Snoeck Laboratory

Stem Cell Research

The question ‘Why do we age’ is not solved.  Understanding the mechanisms driving aging may lead to innovative strategies to increase health span, an effort that would carry enormous human and economic benefit. The fact that many species (typically, though not exclusively, more slowly developing, longer-lived and larger species) possess somatic stem cells capable of self-renewal and tissue regeneration calls into question why these organisms and their somatic stem cells do age whereas the germline apparently does not.

We discovered that many quantitative traits affecting hematopoietic stem and progenitor cells show age-associated variation, and in fact correlate with life span. Furthermore, we observed that immunological aging, and more specific thymic involution, is also subject to quantifative genetic variation. We are currently examining how age-related changes in somatic stem cells in general, and in hematopoietic stem cells in particular, might affect organismal aging.

The function of somatic stem cells declines with age. While often viewed as a degenerative condition, aging of somatic stem cells may in fact be a reflection of the pervasive action of protective stem cell maintenance mechanisms that confer differential susceptibility to stress and injury compared to mature cells. Hematopoietic stem cells, which reside in the bone marrow, can self renew and generate all lineages of the hematopoietic system, expand with age, such that old bone marrow can even outcompete equal numbers of young bone marrow. The repopulation and differentiation capacity of individual hematopoietic stem cells is compromised however. The last two decades of work in this field by many investigators has shown that maintenance mechanisms in HSCs include quiescence (associated with the use of the error-prone non-homologous end joining DNA repair pathway), more active autophagy, and higher resistance to starvation and radiation-induced apoptosis compared to their progeny. Though not as thoroughly investigated, similar maintenance mechanisms are operative in stem cells in other tissues, such as skin and mammary gland. There is little or no evidence that stem cell-protective mechanisms fail with age. Radioresistance, starvation resistance, increased autophagy and the quiescence-associated use of the NHEJ DNA repair pathway suggest that somatic stem cells favor repair, even though incomplete, over disposal by damage-induced apoptosis. This preference would lead to stem cell compartments that expand with age, as has been shown for hematopoietic stem cells, and in doing so temporarily maintain their overall function. However, these mechanisms ultimately lead to accumulation of damaged stem cells, and likely also to the predominance of a limited number of stem cell clones, a possible prelude to malignancy. In contrast, whereas we posit that postnatal stem cells avoid selection and favor maintenance of the stem cells pool, the germline, immortal in a transgenerational sense, uses exactly the inverse mechanism, selection of the fittest gametes.1 Similarly, asexual reproduction may involve stringent selection of somatic cells. The lab is currently devising strategies to test this hypothesis, focusing on maintenance mechanisms involving ATP-independent roles of mitochondria.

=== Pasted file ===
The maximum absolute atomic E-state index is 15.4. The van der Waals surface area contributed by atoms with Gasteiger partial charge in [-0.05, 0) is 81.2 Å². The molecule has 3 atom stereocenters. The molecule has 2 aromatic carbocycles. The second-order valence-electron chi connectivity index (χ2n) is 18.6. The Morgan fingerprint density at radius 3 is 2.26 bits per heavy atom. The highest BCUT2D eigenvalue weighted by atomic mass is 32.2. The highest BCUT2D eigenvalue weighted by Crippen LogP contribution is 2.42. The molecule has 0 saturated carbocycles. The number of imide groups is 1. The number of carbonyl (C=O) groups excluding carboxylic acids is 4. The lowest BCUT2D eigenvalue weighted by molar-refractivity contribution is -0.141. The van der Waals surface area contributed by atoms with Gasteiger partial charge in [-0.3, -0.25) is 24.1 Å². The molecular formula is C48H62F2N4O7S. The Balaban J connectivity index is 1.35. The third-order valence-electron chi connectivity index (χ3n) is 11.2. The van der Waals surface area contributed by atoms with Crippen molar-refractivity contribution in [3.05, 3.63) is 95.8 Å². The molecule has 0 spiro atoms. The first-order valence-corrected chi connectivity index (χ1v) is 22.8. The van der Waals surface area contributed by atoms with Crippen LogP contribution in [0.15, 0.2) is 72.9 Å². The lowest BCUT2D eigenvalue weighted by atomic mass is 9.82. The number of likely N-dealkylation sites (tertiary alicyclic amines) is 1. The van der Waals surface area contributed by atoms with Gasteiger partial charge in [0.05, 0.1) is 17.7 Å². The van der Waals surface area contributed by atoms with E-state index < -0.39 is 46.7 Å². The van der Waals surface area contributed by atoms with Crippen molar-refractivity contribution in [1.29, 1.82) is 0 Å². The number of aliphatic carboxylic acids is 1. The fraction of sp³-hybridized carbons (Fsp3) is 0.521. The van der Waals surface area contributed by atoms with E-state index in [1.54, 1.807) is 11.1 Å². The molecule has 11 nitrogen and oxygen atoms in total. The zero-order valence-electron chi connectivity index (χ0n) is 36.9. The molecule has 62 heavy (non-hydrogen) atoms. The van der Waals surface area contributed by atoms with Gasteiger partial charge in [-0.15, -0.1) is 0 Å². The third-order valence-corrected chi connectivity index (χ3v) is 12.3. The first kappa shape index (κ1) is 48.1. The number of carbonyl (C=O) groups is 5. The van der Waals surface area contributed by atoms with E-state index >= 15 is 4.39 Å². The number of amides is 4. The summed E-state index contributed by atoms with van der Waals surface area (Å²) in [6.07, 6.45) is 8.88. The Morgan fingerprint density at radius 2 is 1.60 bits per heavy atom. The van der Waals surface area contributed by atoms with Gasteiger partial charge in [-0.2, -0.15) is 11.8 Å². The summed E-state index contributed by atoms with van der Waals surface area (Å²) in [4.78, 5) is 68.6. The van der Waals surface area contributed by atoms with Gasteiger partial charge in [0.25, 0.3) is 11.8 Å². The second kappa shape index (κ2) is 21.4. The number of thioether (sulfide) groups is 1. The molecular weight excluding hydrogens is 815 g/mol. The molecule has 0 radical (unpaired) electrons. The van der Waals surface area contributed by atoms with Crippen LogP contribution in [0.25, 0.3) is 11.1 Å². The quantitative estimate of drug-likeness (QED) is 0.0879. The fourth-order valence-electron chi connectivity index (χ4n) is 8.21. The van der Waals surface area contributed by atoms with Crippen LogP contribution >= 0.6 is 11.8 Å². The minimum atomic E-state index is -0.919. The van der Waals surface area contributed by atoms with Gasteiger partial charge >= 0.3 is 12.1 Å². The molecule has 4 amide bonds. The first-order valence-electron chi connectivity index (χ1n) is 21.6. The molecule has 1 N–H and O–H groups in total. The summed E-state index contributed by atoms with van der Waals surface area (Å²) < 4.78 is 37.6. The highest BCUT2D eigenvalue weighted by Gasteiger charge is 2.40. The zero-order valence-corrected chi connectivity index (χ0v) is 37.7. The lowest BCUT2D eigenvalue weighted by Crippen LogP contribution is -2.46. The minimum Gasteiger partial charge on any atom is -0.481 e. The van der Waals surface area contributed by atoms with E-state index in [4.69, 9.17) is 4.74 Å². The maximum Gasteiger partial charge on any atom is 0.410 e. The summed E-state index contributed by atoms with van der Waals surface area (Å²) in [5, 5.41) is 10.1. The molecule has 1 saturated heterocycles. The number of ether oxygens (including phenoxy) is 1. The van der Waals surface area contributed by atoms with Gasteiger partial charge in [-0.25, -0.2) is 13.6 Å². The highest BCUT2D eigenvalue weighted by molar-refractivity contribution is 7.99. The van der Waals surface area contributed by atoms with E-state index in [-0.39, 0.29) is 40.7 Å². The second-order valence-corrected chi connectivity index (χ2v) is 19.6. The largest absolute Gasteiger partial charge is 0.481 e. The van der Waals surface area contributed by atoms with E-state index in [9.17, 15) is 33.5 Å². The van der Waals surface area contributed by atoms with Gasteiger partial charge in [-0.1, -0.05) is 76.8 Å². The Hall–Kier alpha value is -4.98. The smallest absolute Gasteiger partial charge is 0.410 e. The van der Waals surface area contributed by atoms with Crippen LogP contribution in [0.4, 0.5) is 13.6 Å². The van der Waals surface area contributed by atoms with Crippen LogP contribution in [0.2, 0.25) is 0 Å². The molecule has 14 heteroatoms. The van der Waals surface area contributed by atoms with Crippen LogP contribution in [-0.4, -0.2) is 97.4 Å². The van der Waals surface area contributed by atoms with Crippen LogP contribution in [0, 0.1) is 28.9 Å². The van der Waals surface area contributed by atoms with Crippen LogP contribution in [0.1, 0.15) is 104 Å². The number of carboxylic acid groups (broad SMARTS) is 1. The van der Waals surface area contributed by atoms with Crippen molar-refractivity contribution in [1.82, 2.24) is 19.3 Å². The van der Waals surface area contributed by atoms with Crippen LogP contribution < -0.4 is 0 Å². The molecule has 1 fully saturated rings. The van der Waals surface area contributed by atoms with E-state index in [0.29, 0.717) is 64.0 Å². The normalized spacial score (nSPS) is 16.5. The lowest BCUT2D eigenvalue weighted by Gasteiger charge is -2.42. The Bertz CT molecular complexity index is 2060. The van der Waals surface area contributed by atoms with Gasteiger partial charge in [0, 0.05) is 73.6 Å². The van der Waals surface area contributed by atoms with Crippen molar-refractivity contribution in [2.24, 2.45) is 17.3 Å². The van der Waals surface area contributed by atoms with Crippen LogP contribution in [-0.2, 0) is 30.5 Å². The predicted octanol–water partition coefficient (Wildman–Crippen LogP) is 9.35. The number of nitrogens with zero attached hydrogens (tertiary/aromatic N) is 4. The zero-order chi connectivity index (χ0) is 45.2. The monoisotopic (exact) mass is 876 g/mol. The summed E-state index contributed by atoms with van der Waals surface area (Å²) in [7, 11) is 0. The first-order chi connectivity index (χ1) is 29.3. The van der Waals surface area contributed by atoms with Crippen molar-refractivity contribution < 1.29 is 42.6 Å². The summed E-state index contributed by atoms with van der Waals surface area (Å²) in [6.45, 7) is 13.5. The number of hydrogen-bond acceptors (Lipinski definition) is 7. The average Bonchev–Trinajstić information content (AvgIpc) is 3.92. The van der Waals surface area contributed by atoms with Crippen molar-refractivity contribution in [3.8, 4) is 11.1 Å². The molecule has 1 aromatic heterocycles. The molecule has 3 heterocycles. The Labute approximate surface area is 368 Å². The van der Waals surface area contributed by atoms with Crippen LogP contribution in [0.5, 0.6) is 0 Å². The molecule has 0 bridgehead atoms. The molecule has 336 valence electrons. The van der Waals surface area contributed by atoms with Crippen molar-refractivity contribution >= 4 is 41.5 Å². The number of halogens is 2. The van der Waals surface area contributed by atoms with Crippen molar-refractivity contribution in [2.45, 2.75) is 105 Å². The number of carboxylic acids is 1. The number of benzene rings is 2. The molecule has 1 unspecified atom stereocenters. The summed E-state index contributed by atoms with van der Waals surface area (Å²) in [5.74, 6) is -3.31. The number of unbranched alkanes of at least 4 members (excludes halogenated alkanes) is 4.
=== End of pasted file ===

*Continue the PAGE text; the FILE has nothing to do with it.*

Representative publications:

 

Henckaerts E, Langer JC, Snoeck HW (2004) Quantitative genetic variation in the hematopoietic stem and progenitor cell compartment and in life span are closely linked at multiple loci. Blood, 104:379-384.

Kumar R, Langer JC, Snoeck HW. (2006) Transforming growth factor-beta2 is involved in quantitative genetic variation in thymic involution. Blood 2006 107:1974-1979.

Fossati V, Kumar R, Snoeck HW. (2010) Progenitor cell origin plays a role in fate choices of mature B cells. J Immunol. 184:1251-1260.

Snoeck HW (2015) Can Metabolic Mechanisms of Stem Cell Maintenance Explain Aging and the Immortal Germline? Cell Stem Cell 16:528-584.